Shortlist announced for prize recognising novels which do not feature violence against women
Inaugural award accused of censorship and ‘missing the point’
The shortlist for a controversial new prize which recognises thriller novels in which no women are beaten, stalked, sexually exploited, raped or murdered has been announced.
Lawless, who judges the prize, argued thriller writers should be able to pen page turners which keep the reader on tenterhooks without resorting to overused cliches that involve female violence.
“While women in the real world are fighting sexual abuse and violence, being disbelieved when they report rape or assault, or being murdered because they are women, the casual and endless depiction of women as victims or prey sits uneasily alongside their fight,” explains the prize’s website.
“While real rape survivors struggle to be heard and counted, fictional rape victims take the stage – usually as two dimensional characters – in stories that celebrate the cunning (often, charming sexiness/astonishing brutality) of serial rapists and the dogged brilliance of detectives.
“We wanted to show not only readers but producers, directors and actors that there are amazing, complex stories being written today by authors with truly fresh ideas, great imagination and brilliant plotting skill.”
The international shortlist includes titles from Penguin Random House, HarperCollins and a number of independent publishers from across the world, as well as one unpublished manuscript.
The six nominations include Anna Porter’s The Appraisal, If I Die Tonight by A L Gaylin, East of Hounslow by Khurrum Rahman, On the Java Ridge by Jock Serong, The Kennedy Moment by Peter Adamson, and Cops and Queens by Joyce Thompson, who is currently seeking a publisher.
But the inaugural prize for £2,000 has been fiercely criticised by those who argue the accolade for excluding violence towards women overlooks what is a prevalent and ongoing issue.
The award was accused of censorship and “missing the point” after it was launched in January – with authors such as Sophie Hannah and Val McDermid criticising it.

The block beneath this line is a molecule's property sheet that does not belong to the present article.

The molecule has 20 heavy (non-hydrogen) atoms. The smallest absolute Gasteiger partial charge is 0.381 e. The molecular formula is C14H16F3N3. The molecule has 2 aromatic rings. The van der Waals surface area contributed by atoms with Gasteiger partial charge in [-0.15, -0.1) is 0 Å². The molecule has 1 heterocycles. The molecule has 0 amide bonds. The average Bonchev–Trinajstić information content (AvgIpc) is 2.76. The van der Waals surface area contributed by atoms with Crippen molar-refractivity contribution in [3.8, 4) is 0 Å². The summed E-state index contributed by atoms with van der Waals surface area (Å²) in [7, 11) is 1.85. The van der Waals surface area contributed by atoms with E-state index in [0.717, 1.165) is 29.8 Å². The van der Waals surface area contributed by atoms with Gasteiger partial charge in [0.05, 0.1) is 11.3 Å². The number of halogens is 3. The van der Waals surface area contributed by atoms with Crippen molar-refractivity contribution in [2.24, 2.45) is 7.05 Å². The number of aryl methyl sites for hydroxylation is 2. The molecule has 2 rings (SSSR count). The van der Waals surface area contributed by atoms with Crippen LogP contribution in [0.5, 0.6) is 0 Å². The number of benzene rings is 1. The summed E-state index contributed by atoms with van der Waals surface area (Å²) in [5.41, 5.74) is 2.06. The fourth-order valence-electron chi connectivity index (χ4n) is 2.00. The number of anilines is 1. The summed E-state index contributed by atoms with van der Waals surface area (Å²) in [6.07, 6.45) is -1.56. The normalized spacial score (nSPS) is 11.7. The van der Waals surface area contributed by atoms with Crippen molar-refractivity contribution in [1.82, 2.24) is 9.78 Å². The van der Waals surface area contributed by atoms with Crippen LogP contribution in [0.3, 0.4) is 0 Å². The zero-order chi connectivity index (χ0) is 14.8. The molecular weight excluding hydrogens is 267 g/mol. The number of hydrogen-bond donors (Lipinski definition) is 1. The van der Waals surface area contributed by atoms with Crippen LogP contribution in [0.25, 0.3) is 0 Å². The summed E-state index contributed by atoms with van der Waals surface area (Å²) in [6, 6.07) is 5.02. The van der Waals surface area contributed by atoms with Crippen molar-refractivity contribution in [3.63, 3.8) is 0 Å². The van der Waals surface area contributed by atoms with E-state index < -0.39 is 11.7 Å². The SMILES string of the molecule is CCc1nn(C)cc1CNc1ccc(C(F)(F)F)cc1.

The latter, who is a Scottish crime writer, has argued bringing in a blanket ban on writing that addresses violence against women is self-defeating – saying her writing about cruelty towards women is fuelled by her fury it takes place.
She said good writers “want to address these issues – not by ignoring them but by dealing with them in a way that isn’t exploitative”.
“As long as women are dying at the hands of violent men, I am going to write about this. Because not to write about it is to pretend it’s not happening,” McDermid told the BBC.
In March, organisers of the CrimeFest event in Bristol withdrew their offer of a complimentary pass and panel appearance for the winning writer.
“We have engaged in live discussions, been the subject of angry articles, been trolled on Twitter and talked about behind our backs,” the prize’s website explains. “All of which has helped carry news of the prize around the globe and enabled us to reach a much wider audience. So thank you to everyone who has contributed to the ‘debate’.”
The prize was judged by Lawless, agent Piers Blofeld and actor Doon Mackichan. It was open to stories across the thriller genre: crime, psychological, comedy and mysteries.
The winner will be revealed on 26 November – a day after the International Day for the Elimination of Violence Against Women.
Lawless decided to launch the prize after seeing the number of films featuring rape as a plot device at last year’s Baftas. She chose to abstain from voting in the awards despite being eligible to.